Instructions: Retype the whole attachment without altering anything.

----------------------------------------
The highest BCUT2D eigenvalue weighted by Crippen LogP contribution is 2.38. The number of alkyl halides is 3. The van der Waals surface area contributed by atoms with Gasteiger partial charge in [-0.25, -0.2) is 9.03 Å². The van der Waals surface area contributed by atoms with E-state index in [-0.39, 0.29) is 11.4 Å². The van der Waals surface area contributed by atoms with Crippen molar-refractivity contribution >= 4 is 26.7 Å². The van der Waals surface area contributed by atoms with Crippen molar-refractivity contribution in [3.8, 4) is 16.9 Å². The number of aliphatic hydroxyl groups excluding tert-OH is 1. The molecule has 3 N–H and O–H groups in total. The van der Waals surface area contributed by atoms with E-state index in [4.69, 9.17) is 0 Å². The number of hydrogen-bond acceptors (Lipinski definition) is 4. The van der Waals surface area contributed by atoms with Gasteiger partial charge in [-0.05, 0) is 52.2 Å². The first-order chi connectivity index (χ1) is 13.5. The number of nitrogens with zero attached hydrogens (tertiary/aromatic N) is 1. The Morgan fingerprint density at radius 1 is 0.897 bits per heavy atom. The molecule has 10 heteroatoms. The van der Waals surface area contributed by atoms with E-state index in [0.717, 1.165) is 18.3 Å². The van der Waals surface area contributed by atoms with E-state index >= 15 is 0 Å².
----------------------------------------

The highest BCUT2D eigenvalue weighted by Crippen LogP contribution is 2.38. The number of alkyl halides is 3. The van der Waals surface area contributed by atoms with Gasteiger partial charge in [-0.25, -0.2) is 9.03 Å². The van der Waals surface area contributed by atoms with E-state index in [-0.39, 0.29) is 11.4 Å². The van der Waals surface area contributed by atoms with Crippen molar-refractivity contribution >= 4 is 26.7 Å². The van der Waals surface area contributed by atoms with Crippen molar-refractivity contribution in [3.8, 4) is 16.9 Å². The number of aliphatic hydroxyl groups excluding tert-OH is 1. The molecule has 3 N–H and O–H groups in total. The van der Waals surface area contributed by atoms with E-state index in [4.69, 9.17) is 0 Å². The number of hydrogen-bond acceptors (Lipinski definition) is 4. The van der Waals surface area contributed by atoms with Gasteiger partial charge in [-0.05, 0) is 52.2 Å². The first-order chi connectivity index (χ1) is 13.5. The number of nitrogens with zero attached hydrogens (tertiary/aromatic N) is 1. The Morgan fingerprint density at radius 1 is 0.897 bits per heavy atom. The molecule has 10 heteroatoms. The van der Waals surface area contributed by atoms with E-state index in [0.717, 1.165) is 18.3 Å². The van der Waals surface area contributed by atoms with E-state index >= 15 is 0 Å².